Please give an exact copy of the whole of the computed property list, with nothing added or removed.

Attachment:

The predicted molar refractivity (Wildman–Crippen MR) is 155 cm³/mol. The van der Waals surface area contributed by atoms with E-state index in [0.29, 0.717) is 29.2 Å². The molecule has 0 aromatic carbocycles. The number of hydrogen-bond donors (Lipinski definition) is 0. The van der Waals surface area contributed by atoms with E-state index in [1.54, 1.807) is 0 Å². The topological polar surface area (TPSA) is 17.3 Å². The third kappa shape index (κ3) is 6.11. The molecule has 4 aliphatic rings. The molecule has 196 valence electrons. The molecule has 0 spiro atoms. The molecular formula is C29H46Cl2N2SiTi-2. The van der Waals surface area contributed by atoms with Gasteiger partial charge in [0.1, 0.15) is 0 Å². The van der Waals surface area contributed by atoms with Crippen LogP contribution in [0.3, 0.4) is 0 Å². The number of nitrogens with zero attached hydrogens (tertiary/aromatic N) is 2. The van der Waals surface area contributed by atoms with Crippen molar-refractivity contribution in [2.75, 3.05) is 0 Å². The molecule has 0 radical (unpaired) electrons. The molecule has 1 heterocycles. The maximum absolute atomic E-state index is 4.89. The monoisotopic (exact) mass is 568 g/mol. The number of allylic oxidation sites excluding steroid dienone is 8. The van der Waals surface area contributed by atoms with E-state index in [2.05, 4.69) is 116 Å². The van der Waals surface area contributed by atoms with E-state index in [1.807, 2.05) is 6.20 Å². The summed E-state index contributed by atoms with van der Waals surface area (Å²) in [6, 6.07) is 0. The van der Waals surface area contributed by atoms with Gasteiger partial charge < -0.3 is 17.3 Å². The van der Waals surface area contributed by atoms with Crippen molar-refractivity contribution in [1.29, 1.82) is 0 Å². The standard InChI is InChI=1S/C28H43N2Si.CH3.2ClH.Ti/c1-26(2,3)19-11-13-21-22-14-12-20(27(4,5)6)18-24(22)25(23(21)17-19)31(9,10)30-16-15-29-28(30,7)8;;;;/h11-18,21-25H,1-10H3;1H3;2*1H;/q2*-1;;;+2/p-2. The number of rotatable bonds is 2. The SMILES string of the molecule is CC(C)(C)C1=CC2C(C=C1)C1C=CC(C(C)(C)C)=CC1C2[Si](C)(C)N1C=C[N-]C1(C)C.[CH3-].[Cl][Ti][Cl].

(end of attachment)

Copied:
The predicted molar refractivity (Wildman–Crippen MR) is 155 cm³/mol. The van der Waals surface area contributed by atoms with E-state index in [0.29, 0.717) is 29.2 Å². The molecule has 0 aromatic carbocycles. The number of hydrogen-bond donors (Lipinski definition) is 0. The van der Waals surface area contributed by atoms with E-state index in [1.54, 1.807) is 0 Å². The topological polar surface area (TPSA) is 17.3 Å². The third kappa shape index (κ3) is 6.11. The molecule has 4 aliphatic rings. The molecule has 196 valence electrons. The molecule has 0 spiro atoms. The molecular formula is C29H46Cl2N2SiTi-2. The van der Waals surface area contributed by atoms with Gasteiger partial charge in [0.1, 0.15) is 0 Å². The van der Waals surface area contributed by atoms with Crippen LogP contribution in [0.3, 0.4) is 0 Å². The number of nitrogens with zero attached hydrogens (tertiary/aromatic N) is 2. The van der Waals surface area contributed by atoms with Crippen molar-refractivity contribution in [2.75, 3.05) is 0 Å². The molecule has 0 radical (unpaired) electrons. The molecule has 1 heterocycles. The maximum absolute atomic E-state index is 4.89. The monoisotopic (exact) mass is 568 g/mol. The number of allylic oxidation sites excluding steroid dienone is 8. The van der Waals surface area contributed by atoms with E-state index in [2.05, 4.69) is 116 Å². The van der Waals surface area contributed by atoms with E-state index in [1.807, 2.05) is 6.20 Å². The summed E-state index contributed by atoms with van der Waals surface area (Å²) in [6, 6.07) is 0. The van der Waals surface area contributed by atoms with Gasteiger partial charge < -0.3 is 17.3 Å². The van der Waals surface area contributed by atoms with Crippen molar-refractivity contribution in [1.29, 1.82) is 0 Å². The standard InChI is InChI=1S/C28H43N2Si.CH3.2ClH.Ti/c1-26(2,3)19-11-13-21-22-14-12-20(27(4,5)6)18-24(22)25(23(21)17-19)31(9,10)30-16-15-29-28(30,7)8;;;;/h11-18,21-25H,1-10H3;1H3;2*1H;/q2*-1;;;+2/p-2. The number of rotatable bonds is 2. The SMILES string of the molecule is CC(C)(C)C1=CC2C(C=C1)C1C=CC(C(C)(C)C)=CC1C2[Si](C)(C)N1C=C[N-]C1(C)C.[CH3-].[Cl][Ti][Cl].